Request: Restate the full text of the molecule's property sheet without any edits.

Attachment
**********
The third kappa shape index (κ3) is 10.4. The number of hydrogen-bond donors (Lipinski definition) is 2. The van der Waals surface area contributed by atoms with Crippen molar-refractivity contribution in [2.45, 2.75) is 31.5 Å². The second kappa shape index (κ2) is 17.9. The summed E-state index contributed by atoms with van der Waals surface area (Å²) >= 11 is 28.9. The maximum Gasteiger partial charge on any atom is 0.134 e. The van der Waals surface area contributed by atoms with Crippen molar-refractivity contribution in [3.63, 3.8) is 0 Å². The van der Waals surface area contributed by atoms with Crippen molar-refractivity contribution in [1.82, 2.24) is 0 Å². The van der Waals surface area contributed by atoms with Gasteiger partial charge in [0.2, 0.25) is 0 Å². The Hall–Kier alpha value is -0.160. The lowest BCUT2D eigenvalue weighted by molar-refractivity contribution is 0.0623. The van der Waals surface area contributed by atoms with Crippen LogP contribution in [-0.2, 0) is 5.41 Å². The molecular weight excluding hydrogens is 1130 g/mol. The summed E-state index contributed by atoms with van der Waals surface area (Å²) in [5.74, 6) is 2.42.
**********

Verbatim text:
The third kappa shape index (κ3) is 10.4. The number of hydrogen-bond donors (Lipinski definition) is 2. The van der Waals surface area contributed by atoms with Crippen molar-refractivity contribution in [2.45, 2.75) is 31.5 Å². The second kappa shape index (κ2) is 17.9. The summed E-state index contributed by atoms with van der Waals surface area (Å²) >= 11 is 28.9. The maximum Gasteiger partial charge on any atom is 0.134 e. The van der Waals surface area contributed by atoms with Crippen molar-refractivity contribution in [3.63, 3.8) is 0 Å². The van der Waals surface area contributed by atoms with Crippen molar-refractivity contribution in [1.82, 2.24) is 0 Å². The van der Waals surface area contributed by atoms with Gasteiger partial charge in [0.2, 0.25) is 0 Å². The Hall–Kier alpha value is -0.160. The lowest BCUT2D eigenvalue weighted by molar-refractivity contribution is 0.0623. The van der Waals surface area contributed by atoms with Crippen LogP contribution in [-0.2, 0) is 5.41 Å². The molecular weight excluding hydrogens is 1130 g/mol. The summed E-state index contributed by atoms with van der Waals surface area (Å²) in [5.74, 6) is 2.42.